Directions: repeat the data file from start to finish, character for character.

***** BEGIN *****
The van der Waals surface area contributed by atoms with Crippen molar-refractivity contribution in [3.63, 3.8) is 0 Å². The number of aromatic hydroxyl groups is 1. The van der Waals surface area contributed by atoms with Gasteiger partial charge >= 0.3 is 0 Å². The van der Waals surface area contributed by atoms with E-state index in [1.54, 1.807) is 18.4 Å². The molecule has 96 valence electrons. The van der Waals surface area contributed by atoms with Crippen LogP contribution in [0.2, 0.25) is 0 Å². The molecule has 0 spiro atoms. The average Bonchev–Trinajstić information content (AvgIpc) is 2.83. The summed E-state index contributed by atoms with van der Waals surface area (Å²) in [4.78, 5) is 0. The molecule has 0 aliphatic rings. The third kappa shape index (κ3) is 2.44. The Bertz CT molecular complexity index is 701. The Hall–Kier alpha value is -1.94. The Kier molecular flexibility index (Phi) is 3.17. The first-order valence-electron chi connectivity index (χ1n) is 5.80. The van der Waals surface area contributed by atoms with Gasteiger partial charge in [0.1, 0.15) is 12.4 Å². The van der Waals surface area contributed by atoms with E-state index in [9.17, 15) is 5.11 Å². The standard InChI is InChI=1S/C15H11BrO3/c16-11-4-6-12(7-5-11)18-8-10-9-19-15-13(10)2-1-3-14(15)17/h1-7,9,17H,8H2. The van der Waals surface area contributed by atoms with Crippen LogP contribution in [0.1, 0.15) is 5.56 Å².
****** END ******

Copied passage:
The van der Waals surface area contributed by atoms with Crippen molar-refractivity contribution in [3.63, 3.8) is 0 Å². The number of aromatic hydroxyl groups is 1. The van der Waals surface area contributed by atoms with Gasteiger partial charge >= 0.3 is 0 Å². The van der Waals surface area contributed by atoms with E-state index in [1.54, 1.807) is 18.4 Å². The molecule has 96 valence electrons. The van der Waals surface area contributed by atoms with Crippen LogP contribution in [0.2, 0.25) is 0 Å². The molecule has 0 spiro atoms. The average Bonchev–Trinajstić information content (AvgIpc) is 2.83. The summed E-state index contributed by atoms with van der Waals surface area (Å²) in [4.78, 5) is 0. The molecule has 0 aliphatic rings. The third kappa shape index (κ3) is 2.44. The Bertz CT molecular complexity index is 701. The Hall–Kier alpha value is -1.94. The Kier molecular flexibility index (Phi) is 3.17. The first-order valence-electron chi connectivity index (χ1n) is 5.80. The van der Waals surface area contributed by atoms with Gasteiger partial charge in [0.1, 0.15) is 12.4 Å². The van der Waals surface area contributed by atoms with E-state index in [9.17, 15) is 5.11 Å². The standard InChI is InChI=1S/C15H11BrO3/c16-11-4-6-12(7-5-11)18-8-10-9-19-15-13(10)2-1-3-14(15)17/h1-7,9,17H,8H2. The van der Waals surface area contributed by atoms with Crippen LogP contribution in [0.1, 0.15) is 5.56 Å².